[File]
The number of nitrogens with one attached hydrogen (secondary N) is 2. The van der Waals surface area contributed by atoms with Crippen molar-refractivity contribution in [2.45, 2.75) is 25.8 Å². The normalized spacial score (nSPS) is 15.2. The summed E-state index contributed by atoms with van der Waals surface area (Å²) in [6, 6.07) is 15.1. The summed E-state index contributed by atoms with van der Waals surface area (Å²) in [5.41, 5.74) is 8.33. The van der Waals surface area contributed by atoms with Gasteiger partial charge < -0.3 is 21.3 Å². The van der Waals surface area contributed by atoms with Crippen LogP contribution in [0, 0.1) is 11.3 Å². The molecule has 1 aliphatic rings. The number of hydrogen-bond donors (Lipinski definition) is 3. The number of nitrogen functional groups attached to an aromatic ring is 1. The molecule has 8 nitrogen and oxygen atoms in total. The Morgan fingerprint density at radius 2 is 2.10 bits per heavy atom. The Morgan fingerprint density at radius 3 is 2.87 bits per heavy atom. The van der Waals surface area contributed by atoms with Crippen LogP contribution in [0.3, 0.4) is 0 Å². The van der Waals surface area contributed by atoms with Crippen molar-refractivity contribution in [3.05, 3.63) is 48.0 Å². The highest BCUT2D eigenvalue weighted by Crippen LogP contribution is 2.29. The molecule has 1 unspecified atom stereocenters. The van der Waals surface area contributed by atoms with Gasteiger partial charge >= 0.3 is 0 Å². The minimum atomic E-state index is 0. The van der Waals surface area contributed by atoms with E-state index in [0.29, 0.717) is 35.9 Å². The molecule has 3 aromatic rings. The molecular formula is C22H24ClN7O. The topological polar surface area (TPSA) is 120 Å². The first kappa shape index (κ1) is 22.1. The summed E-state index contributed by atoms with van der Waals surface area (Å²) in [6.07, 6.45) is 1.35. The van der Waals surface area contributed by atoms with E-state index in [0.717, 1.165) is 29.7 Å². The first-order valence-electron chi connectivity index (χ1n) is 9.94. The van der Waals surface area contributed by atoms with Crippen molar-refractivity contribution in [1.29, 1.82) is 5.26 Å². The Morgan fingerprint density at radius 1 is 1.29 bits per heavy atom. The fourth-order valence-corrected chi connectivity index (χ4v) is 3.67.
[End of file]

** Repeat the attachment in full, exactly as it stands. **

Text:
The number of nitrogens with one attached hydrogen (secondary N) is 2. The van der Waals surface area contributed by atoms with Crippen molar-refractivity contribution in [2.45, 2.75) is 25.8 Å². The normalized spacial score (nSPS) is 15.2. The summed E-state index contributed by atoms with van der Waals surface area (Å²) in [6, 6.07) is 15.1. The summed E-state index contributed by atoms with van der Waals surface area (Å²) in [5.41, 5.74) is 8.33. The van der Waals surface area contributed by atoms with Gasteiger partial charge < -0.3 is 21.3 Å². The van der Waals surface area contributed by atoms with Crippen LogP contribution in [0, 0.1) is 11.3 Å². The molecule has 1 aliphatic rings. The number of hydrogen-bond donors (Lipinski definition) is 3. The number of nitrogen functional groups attached to an aromatic ring is 1. The molecule has 8 nitrogen and oxygen atoms in total. The Morgan fingerprint density at radius 2 is 2.10 bits per heavy atom. The Morgan fingerprint density at radius 3 is 2.87 bits per heavy atom. The van der Waals surface area contributed by atoms with Crippen LogP contribution in [0.3, 0.4) is 0 Å². The van der Waals surface area contributed by atoms with Crippen molar-refractivity contribution in [3.05, 3.63) is 48.0 Å². The highest BCUT2D eigenvalue weighted by Crippen LogP contribution is 2.29. The molecule has 1 unspecified atom stereocenters. The van der Waals surface area contributed by atoms with Gasteiger partial charge >= 0.3 is 0 Å². The minimum atomic E-state index is 0. The van der Waals surface area contributed by atoms with E-state index in [0.29, 0.717) is 35.9 Å². The molecule has 3 aromatic rings. The molecular formula is C22H24ClN7O. The topological polar surface area (TPSA) is 120 Å². The first kappa shape index (κ1) is 22.1. The summed E-state index contributed by atoms with van der Waals surface area (Å²) in [6.07, 6.45) is 1.35. The van der Waals surface area contributed by atoms with E-state index in [0.717, 1.165) is 29.7 Å². The first-order valence-electron chi connectivity index (χ1n) is 9.94. The van der Waals surface area contributed by atoms with Crippen molar-refractivity contribution in [1.29, 1.82) is 5.26 Å². The Morgan fingerprint density at radius 1 is 1.29 bits per heavy atom. The fourth-order valence-corrected chi connectivity index (χ4v) is 3.67.